The Magicshine MJ-872 is a 1,600 Lumen bicycle light from the ever-growing company Magicshine. They have revolutionised lights for bicycles, in the past few years I’ve seen a growing number of cyclists using brighter and brighter lights with most of them being from Magicshine. The reason, they offer affordable bright bicycle lighting that allows people to see where they are going!
As per my previous post about how roadsafe are working for better results. I think the following shows just how they have changed. I had an extremely close pass by the driver of M391UMF and I reported it to road safe in the usual way.
The War on Britain’s Roads combines footage captured by cyclists through helmet-mounted cameras, with interviews from cyclists, drivers and those affected by incidents on our roads. Viewers are parachuted into the middle of the battle that is raging between two-wheeled road users and their four-wheeled counterparts.
The documentary airs on Wednesday the 5th of December at 9pm on BBC1 but is there really a war on the roads?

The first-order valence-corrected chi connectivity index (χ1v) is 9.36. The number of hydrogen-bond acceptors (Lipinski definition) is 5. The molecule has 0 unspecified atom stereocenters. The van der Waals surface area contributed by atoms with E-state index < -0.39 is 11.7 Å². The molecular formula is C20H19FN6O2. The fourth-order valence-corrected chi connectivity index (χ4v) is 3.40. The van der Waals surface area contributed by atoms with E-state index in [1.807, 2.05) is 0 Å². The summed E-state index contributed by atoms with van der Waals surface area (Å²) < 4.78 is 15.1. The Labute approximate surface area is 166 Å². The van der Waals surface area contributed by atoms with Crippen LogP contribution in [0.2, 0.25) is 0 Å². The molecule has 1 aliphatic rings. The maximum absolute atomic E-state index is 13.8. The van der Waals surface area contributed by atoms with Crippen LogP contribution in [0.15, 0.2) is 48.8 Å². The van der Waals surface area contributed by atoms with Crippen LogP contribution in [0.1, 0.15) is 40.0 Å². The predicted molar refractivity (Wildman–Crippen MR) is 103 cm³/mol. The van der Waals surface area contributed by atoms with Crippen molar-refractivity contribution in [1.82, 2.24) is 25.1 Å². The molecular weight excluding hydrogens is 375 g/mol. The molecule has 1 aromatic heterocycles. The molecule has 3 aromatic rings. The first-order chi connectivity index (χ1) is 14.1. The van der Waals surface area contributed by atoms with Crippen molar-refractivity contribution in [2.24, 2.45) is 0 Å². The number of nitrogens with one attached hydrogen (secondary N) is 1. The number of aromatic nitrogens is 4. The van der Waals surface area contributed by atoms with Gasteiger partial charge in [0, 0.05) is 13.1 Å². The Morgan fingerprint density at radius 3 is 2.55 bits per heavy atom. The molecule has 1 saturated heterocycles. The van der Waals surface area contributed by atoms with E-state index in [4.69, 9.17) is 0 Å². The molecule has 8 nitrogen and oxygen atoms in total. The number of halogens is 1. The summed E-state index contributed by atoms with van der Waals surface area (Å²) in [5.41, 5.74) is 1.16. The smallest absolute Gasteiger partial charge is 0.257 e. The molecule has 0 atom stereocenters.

War is a strong word, one that suggests a them vs us and that there is daily conflict on the road. There is obviously some concern coming from the cycling community about this. As what better way to make cycling look dangerous than to convey the roads as a war zone and to show countless videos of dangerous driving.
And whilst this may have a negative affect, this has all come around because of the poor driving that some of us have received over the years. If the documentary can get through to people about how vulnerable we are and how much space we require, then surely it must be a good thing.
Those of us that film will be the first ones to admit how safe it is on the roads. Whilst watching my youtube videos may seem like I run in with a lot of lunatics, you have to take into consideration how many miles I travel and under what traffic conditions.
Most of my riding is done in central London during rush hour traffic, I can do anything from 120miles – 300 miles in a week in those conditions and average over 6,000 miles a year. On average I probably pass and get passed by 4,500 vehicles a week, lets say 250,000 vehicles a year. For the past 3 years that would make 18,000 miles covered and 750,000 vehicles passed. I would say that I have had no more than 50 bad interactions with vehicles in that time. That means I’ll have an incident every 15,000 vehicles or 360 miles.